By his own count, David Carradine has appeared in 102 movies and 166 hours of television, most famously as Kwai Chang Caine, who wandered the Old West in the early-’70s chopsocky series Kung Fu, kicking the occasional ass and dispensing mystical nuggets of wisdom. But as he pads barefoot around the Tarzana, Calif., home he shares with his girlfriend and her four kids — silver hair slicked back, black shirt half-unbuttoned — he can’t point to much memorabilia: a bamboo flute here, a fake samurai sword there.He’s been married four times, and he explains, ”I lost an enormous amount of stuff in every one of my divorces.” He figures he’s earned and blown through three fortunes in his 67 years. But, like his TV character Caine, Carradine has never cared much about material things anyway. ”I walk away from memorabilia all the time,” he says. ”Every 10 years or so I just move out of the house and walk down the road. Just take my dog and what I can fit in my car.”
Lucky for him, Quentin Tarantino believes in saving anything he’s cherished — and there’s nothing he cherishes more than a neglected ’70s lunchbox icon like Carradine. In Pulp Fiction, Tarantino paid homage to the actor with Samuel L. Jackson’s much-quoted soliloquy about his plan to ”walk the earth…. You know, like Caine in Kung Fu.” Now Tarantino has saved Carradine from two decades of mainly low-budget schlock by casting him as Kill Bill‘s titular archvillain. As with John Travolta pre-Pulp, Tarantino recognized that, while Carradine may have misplaced his stardom, he never lost his cool.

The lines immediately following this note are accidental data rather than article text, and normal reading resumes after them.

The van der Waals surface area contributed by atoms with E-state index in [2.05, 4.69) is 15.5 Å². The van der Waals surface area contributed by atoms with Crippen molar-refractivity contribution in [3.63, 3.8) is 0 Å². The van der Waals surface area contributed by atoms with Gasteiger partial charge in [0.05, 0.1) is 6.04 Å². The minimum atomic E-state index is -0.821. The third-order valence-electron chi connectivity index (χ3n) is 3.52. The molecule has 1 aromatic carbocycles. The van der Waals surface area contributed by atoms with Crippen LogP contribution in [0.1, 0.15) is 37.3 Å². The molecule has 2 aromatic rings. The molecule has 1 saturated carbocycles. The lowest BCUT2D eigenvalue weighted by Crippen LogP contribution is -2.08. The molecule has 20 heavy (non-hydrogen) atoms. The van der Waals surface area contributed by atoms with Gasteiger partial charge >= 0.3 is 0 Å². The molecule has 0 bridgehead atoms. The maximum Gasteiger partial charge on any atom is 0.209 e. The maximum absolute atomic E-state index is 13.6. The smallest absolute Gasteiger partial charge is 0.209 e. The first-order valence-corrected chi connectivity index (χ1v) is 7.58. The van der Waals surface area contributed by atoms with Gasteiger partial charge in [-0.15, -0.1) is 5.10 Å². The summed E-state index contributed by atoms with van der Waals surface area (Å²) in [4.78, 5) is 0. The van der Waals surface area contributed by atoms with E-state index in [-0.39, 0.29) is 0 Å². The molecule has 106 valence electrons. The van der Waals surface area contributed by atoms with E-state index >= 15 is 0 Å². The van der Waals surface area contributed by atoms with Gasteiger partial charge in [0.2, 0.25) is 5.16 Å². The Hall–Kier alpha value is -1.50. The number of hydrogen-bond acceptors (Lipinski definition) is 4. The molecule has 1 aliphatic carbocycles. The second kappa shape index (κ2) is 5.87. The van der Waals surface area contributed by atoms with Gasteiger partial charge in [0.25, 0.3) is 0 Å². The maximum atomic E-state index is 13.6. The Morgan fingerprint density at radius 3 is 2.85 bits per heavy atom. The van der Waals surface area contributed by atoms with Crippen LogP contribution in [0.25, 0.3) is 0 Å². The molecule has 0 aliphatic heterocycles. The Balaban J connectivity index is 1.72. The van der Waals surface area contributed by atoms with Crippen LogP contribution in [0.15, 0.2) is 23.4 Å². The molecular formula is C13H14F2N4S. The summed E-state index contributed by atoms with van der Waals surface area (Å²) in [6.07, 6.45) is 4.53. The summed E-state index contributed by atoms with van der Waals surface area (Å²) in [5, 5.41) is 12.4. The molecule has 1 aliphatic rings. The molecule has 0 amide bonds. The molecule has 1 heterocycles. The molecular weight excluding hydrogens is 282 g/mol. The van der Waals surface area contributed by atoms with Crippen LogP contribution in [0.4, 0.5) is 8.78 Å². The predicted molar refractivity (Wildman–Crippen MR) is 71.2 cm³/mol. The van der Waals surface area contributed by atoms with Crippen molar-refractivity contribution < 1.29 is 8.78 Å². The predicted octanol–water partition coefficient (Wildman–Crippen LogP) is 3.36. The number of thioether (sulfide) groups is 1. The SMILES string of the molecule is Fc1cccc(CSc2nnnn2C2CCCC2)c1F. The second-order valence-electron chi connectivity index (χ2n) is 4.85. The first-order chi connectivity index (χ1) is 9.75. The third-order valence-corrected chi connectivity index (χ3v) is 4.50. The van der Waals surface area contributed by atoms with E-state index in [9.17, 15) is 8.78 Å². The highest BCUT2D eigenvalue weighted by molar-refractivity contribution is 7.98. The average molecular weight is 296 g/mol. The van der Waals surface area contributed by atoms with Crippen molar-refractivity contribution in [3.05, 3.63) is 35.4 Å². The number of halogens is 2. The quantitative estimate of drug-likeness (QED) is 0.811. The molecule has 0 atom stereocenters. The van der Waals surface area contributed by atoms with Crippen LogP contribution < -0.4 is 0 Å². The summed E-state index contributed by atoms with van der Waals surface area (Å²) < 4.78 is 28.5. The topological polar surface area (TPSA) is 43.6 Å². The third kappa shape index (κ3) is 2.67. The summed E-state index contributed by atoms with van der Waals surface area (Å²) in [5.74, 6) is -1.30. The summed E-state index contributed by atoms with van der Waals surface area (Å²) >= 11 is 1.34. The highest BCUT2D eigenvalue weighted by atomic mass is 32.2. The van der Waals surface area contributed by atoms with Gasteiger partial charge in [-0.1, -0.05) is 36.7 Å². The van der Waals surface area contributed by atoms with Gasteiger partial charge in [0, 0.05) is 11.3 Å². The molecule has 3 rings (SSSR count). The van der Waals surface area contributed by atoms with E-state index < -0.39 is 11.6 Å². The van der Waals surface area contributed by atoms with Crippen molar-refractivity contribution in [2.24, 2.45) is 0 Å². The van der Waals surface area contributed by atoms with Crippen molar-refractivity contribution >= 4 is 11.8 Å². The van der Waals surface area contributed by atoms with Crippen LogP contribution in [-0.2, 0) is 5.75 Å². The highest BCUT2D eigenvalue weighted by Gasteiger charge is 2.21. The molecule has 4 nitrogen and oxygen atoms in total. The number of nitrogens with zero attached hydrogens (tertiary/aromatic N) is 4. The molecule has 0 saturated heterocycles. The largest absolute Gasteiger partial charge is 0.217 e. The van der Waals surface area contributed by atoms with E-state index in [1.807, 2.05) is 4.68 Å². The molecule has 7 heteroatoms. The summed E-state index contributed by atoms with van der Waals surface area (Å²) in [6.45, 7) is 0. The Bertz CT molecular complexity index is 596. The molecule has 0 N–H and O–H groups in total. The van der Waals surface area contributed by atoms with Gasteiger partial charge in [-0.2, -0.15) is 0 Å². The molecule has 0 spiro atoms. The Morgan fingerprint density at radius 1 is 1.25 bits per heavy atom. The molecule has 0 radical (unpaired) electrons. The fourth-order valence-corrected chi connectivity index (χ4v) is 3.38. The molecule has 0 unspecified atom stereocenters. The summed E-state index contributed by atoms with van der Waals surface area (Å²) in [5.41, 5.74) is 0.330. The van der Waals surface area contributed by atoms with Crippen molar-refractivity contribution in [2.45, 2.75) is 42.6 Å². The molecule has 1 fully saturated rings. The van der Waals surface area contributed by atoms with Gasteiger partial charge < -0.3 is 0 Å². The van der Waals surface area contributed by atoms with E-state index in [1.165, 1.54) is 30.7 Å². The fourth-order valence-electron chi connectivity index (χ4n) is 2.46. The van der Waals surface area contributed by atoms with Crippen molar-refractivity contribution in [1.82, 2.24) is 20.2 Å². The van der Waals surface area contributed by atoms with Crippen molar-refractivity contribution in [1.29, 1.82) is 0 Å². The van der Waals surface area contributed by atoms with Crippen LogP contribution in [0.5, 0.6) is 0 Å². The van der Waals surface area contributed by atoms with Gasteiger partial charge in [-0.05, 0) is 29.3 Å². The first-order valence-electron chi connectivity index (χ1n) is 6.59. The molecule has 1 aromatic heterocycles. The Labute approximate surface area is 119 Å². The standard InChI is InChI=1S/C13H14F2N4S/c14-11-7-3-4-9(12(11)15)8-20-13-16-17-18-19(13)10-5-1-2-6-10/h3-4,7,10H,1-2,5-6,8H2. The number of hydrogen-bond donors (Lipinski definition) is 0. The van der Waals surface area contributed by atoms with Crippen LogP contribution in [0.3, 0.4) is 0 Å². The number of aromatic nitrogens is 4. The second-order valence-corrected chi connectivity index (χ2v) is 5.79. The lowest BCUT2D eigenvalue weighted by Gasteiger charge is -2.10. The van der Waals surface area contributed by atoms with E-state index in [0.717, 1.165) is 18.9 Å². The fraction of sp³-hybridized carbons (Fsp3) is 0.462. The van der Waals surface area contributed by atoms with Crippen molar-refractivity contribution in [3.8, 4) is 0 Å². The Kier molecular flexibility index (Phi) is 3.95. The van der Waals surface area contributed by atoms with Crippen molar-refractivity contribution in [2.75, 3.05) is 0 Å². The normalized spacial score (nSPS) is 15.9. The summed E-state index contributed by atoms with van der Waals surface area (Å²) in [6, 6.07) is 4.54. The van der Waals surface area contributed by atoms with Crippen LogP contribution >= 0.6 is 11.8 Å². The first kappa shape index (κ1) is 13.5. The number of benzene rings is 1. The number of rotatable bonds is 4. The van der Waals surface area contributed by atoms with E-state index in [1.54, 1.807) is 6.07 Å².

In Vol. 1, Bill was an unseen menace, the demonic version of Charlie from Charlie’s Angels — a silky voice on the phone, a hand stroking the handle of a sword, the finger on the trigger of the gun that shot Uma Thurman’s Bride. But in Vol. 2, Bill is revealed to be a man of knotty contradictions: a ruthless assassin with a hypnotic air of old-school elegance and romance, a doting father who delicately slices the crusts off his daughter’s bologna sandwich just before trying to slice off her mother’s head. It’s a role, Carradine says, that’s as close to him as any he’s ever played (minus the killing part) — closer, certainly, than that old Zenned-out kung fu monk. ”If I was like Caine,” he snarls, ”I’d be sitting on top of a f—ing mountain in Tibet.”
Tarantino and Carradine first met in 1996 at a film festival and then bumped into one another occasionally, always trading assurances that they’d work together when the time was right. ”Quentin said, ‘It’s got to be a home run,”’ Carradine remembers. ”He wanted it to be a revelation to the world that would show me like people don’t know me.” It wasn’t until Tarantino began writing Kill Bill that a suitable part began to take shape. He drew some of the inspiration for Bill directly from Carradine’s 1995 autobiography, Endless Highway, a 647-page picaresque saga dedicated ”to the god, Apollo.” ”The result,” Carradine says, ”is that Bill has a lot of my character in it — or at least a lot of what Quentin thinks my character is.”